right back—camp, weight-loss, it wasn't something they wanted for themselves.
It was thrust on them."
Katherine de Baun, an editor at Fitsmi for Moms, which
recently posted a roundup of the top seven weight-loss camps for kids, agrees
that camp only works if the kids want to go. Letting them know that camp is
an option is a start. Don't nag. And step up.
"If you yourself have poor eating habits or are not
exercising, one of the best things you can do is just start the process for
yourself," de Baun said in an interview. "You don't have to say anything about it—your daughter will
notice. It's a powerful message to her that you're taking care of
And that goes for dads too, she said.
You don't want some place where the lake is 20 miles from camp.
Sparber says the camps should be fun, and have to be near
all of the facilities touted in their literature. "You don't want some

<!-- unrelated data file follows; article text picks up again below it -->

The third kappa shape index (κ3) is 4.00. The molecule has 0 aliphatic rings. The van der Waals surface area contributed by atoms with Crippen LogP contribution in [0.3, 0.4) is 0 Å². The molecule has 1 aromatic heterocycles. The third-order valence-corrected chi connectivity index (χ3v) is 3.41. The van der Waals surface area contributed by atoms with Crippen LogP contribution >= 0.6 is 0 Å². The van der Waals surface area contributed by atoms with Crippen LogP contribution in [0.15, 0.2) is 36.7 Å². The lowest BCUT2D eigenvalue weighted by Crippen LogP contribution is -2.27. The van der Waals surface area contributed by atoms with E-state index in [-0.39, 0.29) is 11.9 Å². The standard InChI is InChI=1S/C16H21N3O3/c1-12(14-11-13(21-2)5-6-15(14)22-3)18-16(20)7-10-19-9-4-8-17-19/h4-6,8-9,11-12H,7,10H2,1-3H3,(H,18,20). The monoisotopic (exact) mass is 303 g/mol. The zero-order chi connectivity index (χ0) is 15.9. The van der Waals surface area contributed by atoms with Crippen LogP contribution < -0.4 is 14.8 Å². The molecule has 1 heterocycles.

place where the lake is 20 miles from camp. If it is, they're not swimming in
the lake every day."
He said camps should have enough nurses, there should be
background checks on all the staff, and they should have a good reputation and a good
student-to-staff ratio. (Sparber's New Image Weight Camps employ 1 staff member
for every 4 campers.) He says parents should also ask whether other groups will
be using the camp facilities while camp is in session.
"Weight-loss camp should be private and with no access and temptations to
other types of foods and things like that," Sparber says.
It's been years since Ellin first signed up for camp, but the pros and cons to
weight-loss camp are the same, she says. They're expensive, but not any more
than traditional sleep-away camps. Your kid will lose weight, but only so much
in a short amount of time and likely not permanently. Camp might be where your
kid becomes obsessed with food, though she'll be in an environment set up to
support her goals, not undermine them.
"On the one hand, you change yourself, change who you are. But the flip
side is you're also learning [to] accept yourself," Ellin said. "And
you're among those who accept you. You're doing this hard thing together."